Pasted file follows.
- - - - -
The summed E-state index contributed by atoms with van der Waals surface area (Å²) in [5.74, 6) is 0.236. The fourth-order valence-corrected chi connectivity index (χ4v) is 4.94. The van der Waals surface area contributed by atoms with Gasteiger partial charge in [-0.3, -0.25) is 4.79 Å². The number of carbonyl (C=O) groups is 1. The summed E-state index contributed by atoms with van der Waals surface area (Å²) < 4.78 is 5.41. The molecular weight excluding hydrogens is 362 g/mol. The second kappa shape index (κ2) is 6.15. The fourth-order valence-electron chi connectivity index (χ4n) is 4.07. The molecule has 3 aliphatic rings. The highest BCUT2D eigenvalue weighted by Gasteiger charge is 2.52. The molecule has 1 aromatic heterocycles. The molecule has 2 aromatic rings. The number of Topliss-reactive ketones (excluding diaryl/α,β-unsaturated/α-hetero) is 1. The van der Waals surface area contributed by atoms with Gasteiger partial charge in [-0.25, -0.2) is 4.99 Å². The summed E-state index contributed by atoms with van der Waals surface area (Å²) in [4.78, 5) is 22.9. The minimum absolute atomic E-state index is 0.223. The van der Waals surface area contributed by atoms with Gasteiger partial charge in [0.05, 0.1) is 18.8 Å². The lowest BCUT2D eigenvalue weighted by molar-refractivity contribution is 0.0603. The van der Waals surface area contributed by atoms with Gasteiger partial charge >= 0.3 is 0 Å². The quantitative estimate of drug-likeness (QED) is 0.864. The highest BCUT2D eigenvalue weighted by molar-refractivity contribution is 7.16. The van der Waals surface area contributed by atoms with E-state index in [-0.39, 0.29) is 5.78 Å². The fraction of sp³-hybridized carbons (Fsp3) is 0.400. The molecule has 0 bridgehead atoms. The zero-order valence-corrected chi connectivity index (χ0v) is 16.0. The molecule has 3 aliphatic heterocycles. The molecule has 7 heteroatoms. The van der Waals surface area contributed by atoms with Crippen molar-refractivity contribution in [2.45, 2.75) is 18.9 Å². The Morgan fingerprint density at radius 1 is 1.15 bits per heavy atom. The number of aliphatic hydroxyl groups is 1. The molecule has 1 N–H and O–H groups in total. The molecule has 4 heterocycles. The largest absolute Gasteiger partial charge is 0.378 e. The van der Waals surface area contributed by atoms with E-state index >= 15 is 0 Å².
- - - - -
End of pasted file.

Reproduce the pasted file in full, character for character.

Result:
The summed E-state index contributed by atoms with van der Waals surface area (Å²) in [5.74, 6) is 0.236. The fourth-order valence-corrected chi connectivity index (χ4v) is 4.94. The van der Waals surface area contributed by atoms with Gasteiger partial charge in [-0.3, -0.25) is 4.79 Å². The number of carbonyl (C=O) groups is 1. The summed E-state index contributed by atoms with van der Waals surface area (Å²) < 4.78 is 5.41. The molecular weight excluding hydrogens is 362 g/mol. The second kappa shape index (κ2) is 6.15. The fourth-order valence-electron chi connectivity index (χ4n) is 4.07. The molecule has 3 aliphatic rings. The highest BCUT2D eigenvalue weighted by Gasteiger charge is 2.52. The molecule has 1 aromatic heterocycles. The molecule has 2 aromatic rings. The number of Topliss-reactive ketones (excluding diaryl/α,β-unsaturated/α-hetero) is 1. The van der Waals surface area contributed by atoms with Gasteiger partial charge in [-0.25, -0.2) is 4.99 Å². The summed E-state index contributed by atoms with van der Waals surface area (Å²) in [4.78, 5) is 22.9. The minimum absolute atomic E-state index is 0.223. The van der Waals surface area contributed by atoms with Gasteiger partial charge in [0.05, 0.1) is 18.8 Å². The lowest BCUT2D eigenvalue weighted by molar-refractivity contribution is 0.0603. The van der Waals surface area contributed by atoms with Gasteiger partial charge >= 0.3 is 0 Å². The quantitative estimate of drug-likeness (QED) is 0.864. The highest BCUT2D eigenvalue weighted by molar-refractivity contribution is 7.16. The van der Waals surface area contributed by atoms with E-state index in [-0.39, 0.29) is 5.78 Å². The fraction of sp³-hybridized carbons (Fsp3) is 0.400. The molecule has 0 bridgehead atoms. The zero-order valence-corrected chi connectivity index (χ0v) is 16.0. The molecule has 3 aliphatic heterocycles. The molecule has 7 heteroatoms. The van der Waals surface area contributed by atoms with Crippen molar-refractivity contribution in [2.45, 2.75) is 18.9 Å². The Morgan fingerprint density at radius 1 is 1.15 bits per heavy atom. The number of aliphatic hydroxyl groups is 1. The molecule has 1 N–H and O–H groups in total. The molecule has 4 heterocycles. The largest absolute Gasteiger partial charge is 0.378 e. The van der Waals surface area contributed by atoms with E-state index >= 15 is 0 Å².